House Prices in Canada

What’s likely to happen to house prices in Canada? Are house prices more out of whack with fundamentals in British Columbia than in Ontario or Alberta? And what would the consequences be for the economy if house prices fell?

The IMF’s economic outlook for Canada has an extensive discussion of prospects for the Canadian housing market. IMF staff noted that “the [house] price-to-rent and [house] price-to-income ratios are 29 percent and 20 percent above their averages for the last decade, respectively”. My earlier post compares Canadian ratios to those in the U.S. and Europe.

IMF staff said that “while there are structural factors that can explain increases in such ratios, their elevated level and other empirical evidence suggest that house prices may be higher than justified by underlying fundamentals, at least in some provinces—staff estimates indicate an average price overvaluation of around 10 percent, with significant regional differences.”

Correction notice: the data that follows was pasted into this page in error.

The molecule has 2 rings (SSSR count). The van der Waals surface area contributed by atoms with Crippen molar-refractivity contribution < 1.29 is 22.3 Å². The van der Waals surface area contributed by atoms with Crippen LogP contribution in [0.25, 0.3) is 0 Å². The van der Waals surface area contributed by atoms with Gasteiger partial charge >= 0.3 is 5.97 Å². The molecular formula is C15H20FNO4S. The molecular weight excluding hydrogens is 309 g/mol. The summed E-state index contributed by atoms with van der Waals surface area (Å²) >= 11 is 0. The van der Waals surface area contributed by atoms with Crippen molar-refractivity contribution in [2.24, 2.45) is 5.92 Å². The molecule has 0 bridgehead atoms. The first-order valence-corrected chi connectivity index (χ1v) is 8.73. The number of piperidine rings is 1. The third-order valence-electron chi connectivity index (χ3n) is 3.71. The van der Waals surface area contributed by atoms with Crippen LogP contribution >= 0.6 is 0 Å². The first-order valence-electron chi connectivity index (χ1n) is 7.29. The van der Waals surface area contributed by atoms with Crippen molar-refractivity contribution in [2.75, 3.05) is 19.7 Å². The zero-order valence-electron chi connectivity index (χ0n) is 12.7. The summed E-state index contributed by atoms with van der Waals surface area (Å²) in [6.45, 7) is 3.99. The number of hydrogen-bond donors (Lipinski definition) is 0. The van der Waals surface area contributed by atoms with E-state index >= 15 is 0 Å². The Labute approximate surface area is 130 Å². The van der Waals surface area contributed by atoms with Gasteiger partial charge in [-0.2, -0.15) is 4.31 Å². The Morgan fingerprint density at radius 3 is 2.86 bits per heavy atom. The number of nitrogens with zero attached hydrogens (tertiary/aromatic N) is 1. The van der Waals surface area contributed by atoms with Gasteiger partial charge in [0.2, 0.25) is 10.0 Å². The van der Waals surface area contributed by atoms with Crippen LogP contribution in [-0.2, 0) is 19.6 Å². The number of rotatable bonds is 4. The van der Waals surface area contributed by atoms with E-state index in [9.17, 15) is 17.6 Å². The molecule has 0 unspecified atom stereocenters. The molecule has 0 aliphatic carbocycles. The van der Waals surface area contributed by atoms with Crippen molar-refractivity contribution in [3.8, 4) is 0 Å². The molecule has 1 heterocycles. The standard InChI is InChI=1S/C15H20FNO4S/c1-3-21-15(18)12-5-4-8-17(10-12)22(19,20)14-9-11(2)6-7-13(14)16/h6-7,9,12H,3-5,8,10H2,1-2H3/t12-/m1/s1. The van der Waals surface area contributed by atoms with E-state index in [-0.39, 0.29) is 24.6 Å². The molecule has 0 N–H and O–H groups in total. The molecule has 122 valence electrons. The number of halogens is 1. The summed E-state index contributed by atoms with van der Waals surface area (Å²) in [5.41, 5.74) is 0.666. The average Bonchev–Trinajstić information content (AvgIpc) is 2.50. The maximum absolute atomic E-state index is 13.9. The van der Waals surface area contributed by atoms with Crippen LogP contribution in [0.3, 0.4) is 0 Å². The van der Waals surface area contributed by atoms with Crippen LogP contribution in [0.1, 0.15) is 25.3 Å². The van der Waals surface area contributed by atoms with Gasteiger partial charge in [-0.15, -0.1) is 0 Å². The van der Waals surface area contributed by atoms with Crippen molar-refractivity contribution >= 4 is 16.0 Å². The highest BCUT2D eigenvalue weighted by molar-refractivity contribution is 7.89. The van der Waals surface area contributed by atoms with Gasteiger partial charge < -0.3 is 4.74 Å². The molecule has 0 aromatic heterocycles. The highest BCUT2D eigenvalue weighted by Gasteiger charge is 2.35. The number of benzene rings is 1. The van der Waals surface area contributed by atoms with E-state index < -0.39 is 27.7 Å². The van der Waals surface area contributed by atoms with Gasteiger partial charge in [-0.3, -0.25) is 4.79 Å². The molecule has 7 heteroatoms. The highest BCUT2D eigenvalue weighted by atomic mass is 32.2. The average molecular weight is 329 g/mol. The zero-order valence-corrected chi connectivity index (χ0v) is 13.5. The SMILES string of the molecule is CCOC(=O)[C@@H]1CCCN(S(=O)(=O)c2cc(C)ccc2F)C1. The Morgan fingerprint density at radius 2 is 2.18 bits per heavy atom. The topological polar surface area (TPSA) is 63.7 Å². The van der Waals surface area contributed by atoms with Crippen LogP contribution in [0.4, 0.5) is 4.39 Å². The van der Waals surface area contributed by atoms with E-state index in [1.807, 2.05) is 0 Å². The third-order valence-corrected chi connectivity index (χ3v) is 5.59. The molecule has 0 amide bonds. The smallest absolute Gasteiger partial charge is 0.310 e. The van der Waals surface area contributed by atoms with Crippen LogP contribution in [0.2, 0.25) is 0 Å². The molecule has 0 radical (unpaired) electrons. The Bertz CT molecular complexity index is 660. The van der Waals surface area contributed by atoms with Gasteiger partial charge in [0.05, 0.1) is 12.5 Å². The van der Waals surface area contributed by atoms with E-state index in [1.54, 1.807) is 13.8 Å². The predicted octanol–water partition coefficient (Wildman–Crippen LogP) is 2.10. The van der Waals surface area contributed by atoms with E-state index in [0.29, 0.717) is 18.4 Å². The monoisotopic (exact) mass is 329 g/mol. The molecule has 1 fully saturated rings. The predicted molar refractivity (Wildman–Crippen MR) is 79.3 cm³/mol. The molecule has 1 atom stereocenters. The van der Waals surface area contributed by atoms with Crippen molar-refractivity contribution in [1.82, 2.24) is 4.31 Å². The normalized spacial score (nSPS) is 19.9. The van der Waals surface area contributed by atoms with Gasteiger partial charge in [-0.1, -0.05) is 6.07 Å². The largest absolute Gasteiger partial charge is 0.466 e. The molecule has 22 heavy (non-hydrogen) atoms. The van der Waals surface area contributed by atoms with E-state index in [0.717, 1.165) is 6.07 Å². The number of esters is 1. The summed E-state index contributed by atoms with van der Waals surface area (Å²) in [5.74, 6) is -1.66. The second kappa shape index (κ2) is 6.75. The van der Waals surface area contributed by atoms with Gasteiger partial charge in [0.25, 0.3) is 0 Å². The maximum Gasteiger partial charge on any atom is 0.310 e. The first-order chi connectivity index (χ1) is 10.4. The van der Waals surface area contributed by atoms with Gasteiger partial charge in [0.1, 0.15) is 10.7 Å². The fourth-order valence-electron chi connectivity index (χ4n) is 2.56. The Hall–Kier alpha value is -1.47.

A companion paper estimates “house prices in 2011 to be above the levels consistent with the current levels of fundamentals in British Columbia, with some signs of overvaluation also in Ontario, and to a lesser degree, in Quebec. By contrast, the estimated models suggest house prices to be mildly undervalued in Alberta.” Averaging these estimates (with weights based on provincial GDP levels), the paper suggests “that house prices in Canada are on average ten percent above the level consistent with current fundamentals.”

The companion paper also studied “the impact of a potential correction in house prices on consumption through household wealth effects.” The paper’s authors concluded that the “empirical estimates suggest that a ten percent decline in house prices would lead to a 1¼ percent decline in private consumption.”

The full report can be found here. In it, IMF staff noted that “to ensure the long-term stability of housing markets” the Canadian government has “increased public awareness of the risks and … tightened mortgage insurance standards several times since 2008.”

Posted by at 10:32 PM

Labels: Global Housing Watch


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